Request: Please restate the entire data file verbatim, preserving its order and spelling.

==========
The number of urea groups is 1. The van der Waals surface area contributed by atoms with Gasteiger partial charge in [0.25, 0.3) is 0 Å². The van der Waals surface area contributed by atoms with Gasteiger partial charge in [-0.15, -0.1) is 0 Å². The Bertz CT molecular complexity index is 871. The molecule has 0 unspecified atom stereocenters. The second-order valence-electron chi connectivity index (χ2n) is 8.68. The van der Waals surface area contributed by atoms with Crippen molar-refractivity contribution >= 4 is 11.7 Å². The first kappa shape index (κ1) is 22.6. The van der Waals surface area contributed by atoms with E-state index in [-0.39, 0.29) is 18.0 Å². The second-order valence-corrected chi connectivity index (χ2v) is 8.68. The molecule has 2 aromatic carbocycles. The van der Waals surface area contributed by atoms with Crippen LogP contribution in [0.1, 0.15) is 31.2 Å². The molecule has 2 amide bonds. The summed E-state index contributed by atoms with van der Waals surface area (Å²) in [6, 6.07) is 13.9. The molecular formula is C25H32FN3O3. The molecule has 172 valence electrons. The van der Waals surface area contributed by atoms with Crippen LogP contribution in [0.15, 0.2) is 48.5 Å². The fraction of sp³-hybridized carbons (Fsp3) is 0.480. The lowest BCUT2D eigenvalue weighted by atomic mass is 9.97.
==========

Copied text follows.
The number of urea groups is 1. The van der Waals surface area contributed by atoms with Gasteiger partial charge in [0.25, 0.3) is 0 Å². The van der Waals surface area contributed by atoms with Gasteiger partial charge in [-0.15, -0.1) is 0 Å². The Bertz CT molecular complexity index is 871. The molecule has 0 unspecified atom stereocenters. The second-order valence-electron chi connectivity index (χ2n) is 8.68. The van der Waals surface area contributed by atoms with Crippen molar-refractivity contribution >= 4 is 11.7 Å². The first kappa shape index (κ1) is 22.6. The van der Waals surface area contributed by atoms with E-state index in [-0.39, 0.29) is 18.0 Å². The second-order valence-corrected chi connectivity index (χ2v) is 8.68. The molecule has 2 aromatic carbocycles. The van der Waals surface area contributed by atoms with Crippen LogP contribution in [0.1, 0.15) is 31.2 Å². The molecule has 2 amide bonds. The summed E-state index contributed by atoms with van der Waals surface area (Å²) in [6, 6.07) is 13.9. The molecular formula is C25H32FN3O3. The molecule has 172 valence electrons. The van der Waals surface area contributed by atoms with Crippen LogP contribution in [0.15, 0.2) is 48.5 Å². The fraction of sp³-hybridized carbons (Fsp3) is 0.480. The lowest BCUT2D eigenvalue weighted by atomic mass is 9.97.